Feature03 Sep 2016

Jumping stress-free is the secret to Spanovic's consistency


Ivana Spanovic in the long jump at the IAAF Diamond League meeting in Zurich (© AFP / Getty Images)

Major championships may determine the top athlete on any given day, but the IAAF Diamond League rewards the athletes with the best season-long consistency.

It’s no wonder, then, that Ivana Spanovic considers her biggest achievement of 2016 to be her Diamond Trophy.

“It’s unreal,” said the Serbian long jumper after finishing second at the IAAF Diamond League final in Zurich, having already done enough to win the Diamond Race in that event.

“It’s something that I always dreamed about. And I can honestly say that I can position this trophy in front of my Olympic bronze; that’s how much it means to me.

“I was really unhappy with my bronze medal,” she said of her third-place finish in Rio. “There was so much more I could have done there. But this makes up for missing out on silver or gold in Rio.”

Spanovic’s third-round jump in the Olympic final appeared to land way beyond seven metres, perhaps somewhere in the region of 7.20m. But the official’s red flag went up and a replay showed that she had stepped into the plasticine by one centimetre.

“That wasn’t the first time that something like that happened,” she said. “There are many competitions where you jump a lot less than you are able to, but that’s sport.”

She went on to break her own Serbian record in the Olympic final with 7.08m and then backed it up with 7.05m, but it wasn’t quite enough to beat US duo Tianna Bartoletta and Brittney Reese, who took gold and silver respectively with 7.17m and 7.15m.

“I was the best I could be at any given moment at the big championships,” said Spanovic, recognising that she was still able to produce her best when it mattered. “The other girls were just better than me.”

Mental strength

Although she is still only 26 years old, Rio was Spanovic’s third Olympic Games.

She was 18 when she competed in Beijing in 2008, so little was expected of her. Her preparation for the 2012 Games in London was hampered by a foot injury one year prior. She still managed to reach the final, but was some way short of her best.

Spanovic managed to turn things around for the most recent Olympic cycle, though, and has been a model of consistency. She has taken medals at eight consecutive major championships from 2013 to 2016 and has improved her personal best in each of those years.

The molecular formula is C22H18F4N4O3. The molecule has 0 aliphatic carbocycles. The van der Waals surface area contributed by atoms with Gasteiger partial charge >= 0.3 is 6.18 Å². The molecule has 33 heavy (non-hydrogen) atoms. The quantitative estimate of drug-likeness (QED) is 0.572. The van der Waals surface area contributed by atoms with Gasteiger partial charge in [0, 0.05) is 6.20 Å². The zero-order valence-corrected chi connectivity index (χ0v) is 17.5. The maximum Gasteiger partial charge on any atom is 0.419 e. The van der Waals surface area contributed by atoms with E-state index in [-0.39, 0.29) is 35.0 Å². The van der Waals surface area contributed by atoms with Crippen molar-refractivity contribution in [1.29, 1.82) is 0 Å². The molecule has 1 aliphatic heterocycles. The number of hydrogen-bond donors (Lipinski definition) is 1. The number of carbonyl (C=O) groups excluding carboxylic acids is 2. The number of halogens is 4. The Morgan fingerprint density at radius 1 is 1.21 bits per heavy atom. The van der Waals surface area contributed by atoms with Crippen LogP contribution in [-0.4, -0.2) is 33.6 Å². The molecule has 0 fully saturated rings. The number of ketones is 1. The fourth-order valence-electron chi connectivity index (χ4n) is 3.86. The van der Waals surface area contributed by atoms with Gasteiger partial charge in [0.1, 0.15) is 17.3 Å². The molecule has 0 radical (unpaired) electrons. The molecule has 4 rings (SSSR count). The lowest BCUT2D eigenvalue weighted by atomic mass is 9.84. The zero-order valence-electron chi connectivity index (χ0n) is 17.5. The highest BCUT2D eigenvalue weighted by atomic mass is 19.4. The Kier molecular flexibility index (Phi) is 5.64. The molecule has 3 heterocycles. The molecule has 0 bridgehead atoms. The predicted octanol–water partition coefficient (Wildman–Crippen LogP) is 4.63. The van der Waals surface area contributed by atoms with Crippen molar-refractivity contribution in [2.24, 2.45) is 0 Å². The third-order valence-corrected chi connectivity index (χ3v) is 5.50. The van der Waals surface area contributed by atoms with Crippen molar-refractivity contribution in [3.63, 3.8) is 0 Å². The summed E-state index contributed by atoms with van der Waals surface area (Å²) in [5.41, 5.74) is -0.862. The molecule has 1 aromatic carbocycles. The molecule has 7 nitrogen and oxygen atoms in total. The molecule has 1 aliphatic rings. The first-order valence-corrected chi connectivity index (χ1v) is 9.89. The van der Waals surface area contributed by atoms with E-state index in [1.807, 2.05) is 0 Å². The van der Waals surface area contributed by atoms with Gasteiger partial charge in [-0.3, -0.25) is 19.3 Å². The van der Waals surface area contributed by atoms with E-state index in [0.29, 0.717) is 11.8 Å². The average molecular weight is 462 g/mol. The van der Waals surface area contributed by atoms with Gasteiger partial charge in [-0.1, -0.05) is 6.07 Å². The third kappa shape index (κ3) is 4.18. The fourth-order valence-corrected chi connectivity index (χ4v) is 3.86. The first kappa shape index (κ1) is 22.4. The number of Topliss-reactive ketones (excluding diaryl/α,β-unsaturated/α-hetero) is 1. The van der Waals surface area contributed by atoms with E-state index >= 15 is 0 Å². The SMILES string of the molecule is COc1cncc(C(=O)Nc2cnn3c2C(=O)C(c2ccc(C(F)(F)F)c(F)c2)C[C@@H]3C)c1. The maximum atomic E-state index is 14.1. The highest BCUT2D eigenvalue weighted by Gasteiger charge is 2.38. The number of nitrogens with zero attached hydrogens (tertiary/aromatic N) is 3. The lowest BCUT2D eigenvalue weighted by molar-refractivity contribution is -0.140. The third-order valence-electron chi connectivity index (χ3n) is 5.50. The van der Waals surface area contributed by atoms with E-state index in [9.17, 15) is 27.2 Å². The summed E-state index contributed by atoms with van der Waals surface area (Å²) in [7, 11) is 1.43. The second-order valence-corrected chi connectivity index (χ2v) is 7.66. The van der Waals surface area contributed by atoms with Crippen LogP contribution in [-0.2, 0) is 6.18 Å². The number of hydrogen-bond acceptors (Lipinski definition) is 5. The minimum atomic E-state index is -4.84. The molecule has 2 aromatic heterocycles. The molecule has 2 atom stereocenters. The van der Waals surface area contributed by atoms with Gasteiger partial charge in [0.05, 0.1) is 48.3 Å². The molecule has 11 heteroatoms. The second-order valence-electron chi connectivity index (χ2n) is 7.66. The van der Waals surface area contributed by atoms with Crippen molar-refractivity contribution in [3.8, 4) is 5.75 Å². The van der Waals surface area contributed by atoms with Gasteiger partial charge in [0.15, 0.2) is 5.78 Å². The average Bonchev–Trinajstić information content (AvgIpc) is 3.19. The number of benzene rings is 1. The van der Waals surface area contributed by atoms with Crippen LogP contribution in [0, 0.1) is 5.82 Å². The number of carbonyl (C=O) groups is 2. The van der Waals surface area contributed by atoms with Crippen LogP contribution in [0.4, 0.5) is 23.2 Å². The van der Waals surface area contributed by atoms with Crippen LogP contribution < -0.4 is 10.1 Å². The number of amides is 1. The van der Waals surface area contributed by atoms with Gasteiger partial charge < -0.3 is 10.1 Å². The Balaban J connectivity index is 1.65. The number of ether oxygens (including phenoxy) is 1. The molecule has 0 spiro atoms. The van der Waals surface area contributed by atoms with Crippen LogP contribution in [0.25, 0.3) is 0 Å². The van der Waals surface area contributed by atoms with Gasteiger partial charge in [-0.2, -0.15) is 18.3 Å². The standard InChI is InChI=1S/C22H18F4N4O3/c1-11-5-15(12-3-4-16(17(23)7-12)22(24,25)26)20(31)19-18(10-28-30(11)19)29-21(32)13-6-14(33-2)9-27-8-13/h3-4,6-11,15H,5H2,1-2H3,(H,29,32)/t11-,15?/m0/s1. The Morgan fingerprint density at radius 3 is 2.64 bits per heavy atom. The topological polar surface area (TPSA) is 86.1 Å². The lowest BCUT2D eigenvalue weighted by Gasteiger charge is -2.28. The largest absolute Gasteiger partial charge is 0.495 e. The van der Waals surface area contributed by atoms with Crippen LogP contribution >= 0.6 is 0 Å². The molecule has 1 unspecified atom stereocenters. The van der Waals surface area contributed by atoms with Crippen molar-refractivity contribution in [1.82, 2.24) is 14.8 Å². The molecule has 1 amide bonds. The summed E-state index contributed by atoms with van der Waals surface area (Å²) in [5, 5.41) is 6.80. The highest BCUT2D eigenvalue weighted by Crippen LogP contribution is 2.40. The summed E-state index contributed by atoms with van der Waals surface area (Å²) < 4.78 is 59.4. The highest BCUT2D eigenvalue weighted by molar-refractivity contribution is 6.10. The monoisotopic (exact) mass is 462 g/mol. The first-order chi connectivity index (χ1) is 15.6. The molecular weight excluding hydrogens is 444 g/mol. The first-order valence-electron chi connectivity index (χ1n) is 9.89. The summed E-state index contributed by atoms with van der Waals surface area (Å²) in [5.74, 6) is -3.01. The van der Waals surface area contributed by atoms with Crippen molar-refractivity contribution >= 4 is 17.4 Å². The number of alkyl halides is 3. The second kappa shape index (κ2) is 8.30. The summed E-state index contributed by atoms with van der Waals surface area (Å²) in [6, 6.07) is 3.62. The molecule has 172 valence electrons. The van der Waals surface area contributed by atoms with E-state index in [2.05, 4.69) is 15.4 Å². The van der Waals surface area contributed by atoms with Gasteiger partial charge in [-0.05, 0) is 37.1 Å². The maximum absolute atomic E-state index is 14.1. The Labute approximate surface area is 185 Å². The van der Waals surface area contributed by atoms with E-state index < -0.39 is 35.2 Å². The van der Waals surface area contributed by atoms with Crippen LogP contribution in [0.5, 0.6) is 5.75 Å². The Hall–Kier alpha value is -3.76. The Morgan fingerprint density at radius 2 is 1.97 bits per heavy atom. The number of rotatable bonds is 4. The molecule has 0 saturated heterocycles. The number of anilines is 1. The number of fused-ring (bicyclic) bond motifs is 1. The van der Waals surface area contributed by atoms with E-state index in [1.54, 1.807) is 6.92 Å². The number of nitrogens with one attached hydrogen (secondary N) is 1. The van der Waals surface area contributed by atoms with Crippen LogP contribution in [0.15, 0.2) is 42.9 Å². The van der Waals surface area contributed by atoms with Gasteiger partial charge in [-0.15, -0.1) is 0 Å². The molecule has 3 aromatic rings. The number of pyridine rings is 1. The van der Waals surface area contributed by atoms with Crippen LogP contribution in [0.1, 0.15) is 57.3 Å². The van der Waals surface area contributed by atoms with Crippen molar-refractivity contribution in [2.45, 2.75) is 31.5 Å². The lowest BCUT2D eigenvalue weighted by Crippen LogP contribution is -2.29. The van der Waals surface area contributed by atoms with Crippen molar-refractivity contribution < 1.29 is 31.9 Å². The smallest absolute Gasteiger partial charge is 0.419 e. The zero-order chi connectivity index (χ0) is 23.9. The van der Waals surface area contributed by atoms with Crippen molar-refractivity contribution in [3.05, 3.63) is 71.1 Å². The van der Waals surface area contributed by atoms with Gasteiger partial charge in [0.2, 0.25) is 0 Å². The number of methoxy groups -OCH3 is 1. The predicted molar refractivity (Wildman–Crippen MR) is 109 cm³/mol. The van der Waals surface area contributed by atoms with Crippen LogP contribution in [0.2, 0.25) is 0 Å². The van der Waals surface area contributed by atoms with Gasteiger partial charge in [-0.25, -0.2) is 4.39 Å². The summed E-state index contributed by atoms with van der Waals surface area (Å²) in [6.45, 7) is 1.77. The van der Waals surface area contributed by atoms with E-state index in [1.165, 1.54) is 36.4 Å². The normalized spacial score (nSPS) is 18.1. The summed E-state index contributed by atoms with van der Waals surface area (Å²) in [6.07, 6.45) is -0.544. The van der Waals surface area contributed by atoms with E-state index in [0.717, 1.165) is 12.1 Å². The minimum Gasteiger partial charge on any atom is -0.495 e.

Having won the world U20 title in 2008, Spanovic kick-started her string of senior successes by taking bronze at the IAAF World Championships Moscow 2013. She then earned a medal of the same hue at the IAAF World Indoor Championships Sopot 2014 and took silver at that year’s European Championships.

Last year she won the European indoor title and followed it with another bronze medal at IAAF World Championships Beijing 2015. And this year she took silver at the IAAF World Indoor Championships Portland 2016, gold at the European Championships and bronze at the Olympic Games in Rio.

Spanovic’s ability to rise to the occasion is reflected in the fact that five of her six best ever jumps – all of which are seven metres or farther – have been set in championship finals.

But it’s not just the major championships where Spanovic is consistent.

In this year’s IAAF Diamond League, she has won five of the seven meetings – a record tally for the women’s long jump since the series began in 2010.

Her distances have been incredibly consistent too. With a shortest leap of 6.83m and a best of 7.08m, Spanovic’s jumps this year have all fallen within a range of 25 centimetres. To put that in context, the ranges for Olympic gold and silver medallists Bartoletta and Reese this year are 89 and 57 centimetres respectively.

The key, Spanovic says, has been learning to compete without pressure.

“I think the mental preparation is the most important,” she said. “There are always rivals and there’s always someone else who could surprise. But when I know that I’m ready, I don’t have any stress.

“I have a lot of self-confidence from the medals I’ve won at major championships,” she added. “I don’t have any stress when I compete. I love when Brittney is there, I love when Tianna is there. I have no fear and I enjoy competing.”

Two goals left

Most of the space in her medal cabinet may have already been taken up, but Spanovic is hungrier than ever as she embarks on fulfilling her two remaining career ambitions.

“This year was amazing: I won the European Championships, I was second at the World Indoors, I was third at the Olympics and now I’ve won the Diamond Trophy,” said Spanovic. “This trophy means the world to me.

“But from the moment I started in athletics, I always had so much respect for the athletes who had European, world and Olympic gold medals,” she added. “So that’s my next goal: to work as hard as hell to win the world title next year and Olympic gold in Tokyo.

“After this year, I cannot wait for next year to fight for the gold medal at the World Championships.”

Jon Mulkeen for the IAAF